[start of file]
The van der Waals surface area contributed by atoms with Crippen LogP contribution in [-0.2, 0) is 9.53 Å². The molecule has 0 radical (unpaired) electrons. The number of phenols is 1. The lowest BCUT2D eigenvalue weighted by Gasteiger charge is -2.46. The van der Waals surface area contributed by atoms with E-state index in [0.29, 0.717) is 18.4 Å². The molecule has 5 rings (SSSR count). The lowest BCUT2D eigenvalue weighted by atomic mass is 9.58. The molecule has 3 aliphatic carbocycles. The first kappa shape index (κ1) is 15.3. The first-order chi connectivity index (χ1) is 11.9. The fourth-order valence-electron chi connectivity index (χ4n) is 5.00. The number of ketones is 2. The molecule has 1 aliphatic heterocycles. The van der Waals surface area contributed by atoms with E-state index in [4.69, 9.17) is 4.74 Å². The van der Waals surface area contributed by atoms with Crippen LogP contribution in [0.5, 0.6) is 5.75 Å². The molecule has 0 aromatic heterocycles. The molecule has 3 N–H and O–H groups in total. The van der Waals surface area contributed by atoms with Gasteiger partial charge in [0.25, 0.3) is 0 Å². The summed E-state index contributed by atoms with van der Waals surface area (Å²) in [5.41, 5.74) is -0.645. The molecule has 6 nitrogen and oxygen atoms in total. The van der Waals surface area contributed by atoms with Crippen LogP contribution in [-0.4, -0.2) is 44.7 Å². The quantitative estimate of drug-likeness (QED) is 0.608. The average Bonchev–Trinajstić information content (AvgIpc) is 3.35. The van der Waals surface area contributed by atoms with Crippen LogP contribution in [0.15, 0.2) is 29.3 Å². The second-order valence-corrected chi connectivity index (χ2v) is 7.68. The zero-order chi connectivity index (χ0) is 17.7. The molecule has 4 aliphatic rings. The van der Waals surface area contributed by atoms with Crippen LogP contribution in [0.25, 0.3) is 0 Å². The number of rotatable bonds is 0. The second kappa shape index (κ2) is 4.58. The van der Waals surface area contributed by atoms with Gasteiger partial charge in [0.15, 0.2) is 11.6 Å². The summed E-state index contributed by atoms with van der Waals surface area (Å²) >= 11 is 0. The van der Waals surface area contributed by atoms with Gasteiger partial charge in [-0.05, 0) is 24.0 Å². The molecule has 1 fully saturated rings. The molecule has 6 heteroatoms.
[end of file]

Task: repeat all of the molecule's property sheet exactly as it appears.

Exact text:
The van der Waals surface area contributed by atoms with Crippen LogP contribution in [-0.2, 0) is 9.53 Å². The molecule has 0 radical (unpaired) electrons. The number of phenols is 1. The lowest BCUT2D eigenvalue weighted by Gasteiger charge is -2.46. The van der Waals surface area contributed by atoms with E-state index in [0.29, 0.717) is 18.4 Å². The molecule has 5 rings (SSSR count). The lowest BCUT2D eigenvalue weighted by atomic mass is 9.58. The molecule has 3 aliphatic carbocycles. The first kappa shape index (κ1) is 15.3. The first-order chi connectivity index (χ1) is 11.9. The fourth-order valence-electron chi connectivity index (χ4n) is 5.00. The number of ketones is 2. The molecule has 1 aliphatic heterocycles. The van der Waals surface area contributed by atoms with E-state index in [4.69, 9.17) is 4.74 Å². The van der Waals surface area contributed by atoms with Crippen LogP contribution in [0.5, 0.6) is 5.75 Å². The molecule has 0 aromatic heterocycles. The molecule has 3 N–H and O–H groups in total. The van der Waals surface area contributed by atoms with Gasteiger partial charge in [0.25, 0.3) is 0 Å². The summed E-state index contributed by atoms with van der Waals surface area (Å²) in [5.41, 5.74) is -0.645. The molecule has 6 nitrogen and oxygen atoms in total. The van der Waals surface area contributed by atoms with Crippen LogP contribution in [-0.4, -0.2) is 44.7 Å². The quantitative estimate of drug-likeness (QED) is 0.608. The average Bonchev–Trinajstić information content (AvgIpc) is 3.35. The van der Waals surface area contributed by atoms with Crippen LogP contribution in [0.15, 0.2) is 29.3 Å². The second-order valence-corrected chi connectivity index (χ2v) is 7.68. The zero-order chi connectivity index (χ0) is 17.7. The molecule has 4 aliphatic rings. The van der Waals surface area contributed by atoms with Crippen LogP contribution in [0.25, 0.3) is 0 Å². The number of rotatable bonds is 0. The second kappa shape index (κ2) is 4.58. The van der Waals surface area contributed by atoms with Gasteiger partial charge in [0.15, 0.2) is 11.6 Å². The summed E-state index contributed by atoms with van der Waals surface area (Å²) >= 11 is 0. The van der Waals surface area contributed by atoms with Gasteiger partial charge in [-0.05, 0) is 24.0 Å². The molecule has 1 fully saturated rings. The molecule has 6 heteroatoms.